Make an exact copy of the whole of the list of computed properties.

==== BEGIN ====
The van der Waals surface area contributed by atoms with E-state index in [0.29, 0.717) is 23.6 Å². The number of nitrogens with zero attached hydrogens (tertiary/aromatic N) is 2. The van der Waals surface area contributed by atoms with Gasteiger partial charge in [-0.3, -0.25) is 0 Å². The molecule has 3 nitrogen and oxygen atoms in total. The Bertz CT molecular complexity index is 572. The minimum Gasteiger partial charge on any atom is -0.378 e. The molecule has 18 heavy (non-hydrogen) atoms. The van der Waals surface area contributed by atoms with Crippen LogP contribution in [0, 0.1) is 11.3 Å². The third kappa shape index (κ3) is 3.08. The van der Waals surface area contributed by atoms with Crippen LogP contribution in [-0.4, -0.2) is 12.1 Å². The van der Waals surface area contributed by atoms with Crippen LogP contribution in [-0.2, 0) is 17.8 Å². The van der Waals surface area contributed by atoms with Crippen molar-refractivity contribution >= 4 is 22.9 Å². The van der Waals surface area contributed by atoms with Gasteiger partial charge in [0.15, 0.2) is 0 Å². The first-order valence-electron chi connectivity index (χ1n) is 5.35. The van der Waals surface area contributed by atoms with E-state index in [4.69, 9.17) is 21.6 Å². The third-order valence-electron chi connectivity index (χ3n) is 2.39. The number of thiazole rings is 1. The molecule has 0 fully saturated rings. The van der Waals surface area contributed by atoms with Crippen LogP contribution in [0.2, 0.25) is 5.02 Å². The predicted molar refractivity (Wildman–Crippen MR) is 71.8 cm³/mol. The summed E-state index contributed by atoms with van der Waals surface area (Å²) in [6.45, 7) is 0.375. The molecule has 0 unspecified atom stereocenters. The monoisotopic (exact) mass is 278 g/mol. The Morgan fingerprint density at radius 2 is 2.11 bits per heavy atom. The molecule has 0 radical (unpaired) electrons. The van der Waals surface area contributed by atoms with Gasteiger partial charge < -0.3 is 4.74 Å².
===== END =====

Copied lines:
The van der Waals surface area contributed by atoms with E-state index in [0.29, 0.717) is 23.6 Å². The number of nitrogens with zero attached hydrogens (tertiary/aromatic N) is 2. The van der Waals surface area contributed by atoms with Gasteiger partial charge in [-0.3, -0.25) is 0 Å². The molecule has 3 nitrogen and oxygen atoms in total. The Bertz CT molecular complexity index is 572. The minimum Gasteiger partial charge on any atom is -0.378 e. The molecule has 18 heavy (non-hydrogen) atoms. The van der Waals surface area contributed by atoms with Crippen LogP contribution in [0, 0.1) is 11.3 Å². The third kappa shape index (κ3) is 3.08. The van der Waals surface area contributed by atoms with Crippen LogP contribution in [-0.4, -0.2) is 12.1 Å². The van der Waals surface area contributed by atoms with Crippen LogP contribution in [-0.2, 0) is 17.8 Å². The van der Waals surface area contributed by atoms with Crippen molar-refractivity contribution >= 4 is 22.9 Å². The van der Waals surface area contributed by atoms with Gasteiger partial charge in [0.15, 0.2) is 0 Å². The first-order valence-electron chi connectivity index (χ1n) is 5.35. The van der Waals surface area contributed by atoms with E-state index in [4.69, 9.17) is 21.6 Å². The third-order valence-electron chi connectivity index (χ3n) is 2.39. The number of thiazole rings is 1. The molecule has 0 fully saturated rings. The van der Waals surface area contributed by atoms with Crippen LogP contribution in [0.2, 0.25) is 5.02 Å². The predicted molar refractivity (Wildman–Crippen MR) is 71.8 cm³/mol. The summed E-state index contributed by atoms with van der Waals surface area (Å²) in [6.45, 7) is 0.375. The molecule has 0 unspecified atom stereocenters. The monoisotopic (exact) mass is 278 g/mol. The Morgan fingerprint density at radius 2 is 2.11 bits per heavy atom. The molecule has 0 radical (unpaired) electrons. The van der Waals surface area contributed by atoms with Gasteiger partial charge < -0.3 is 4.74 Å².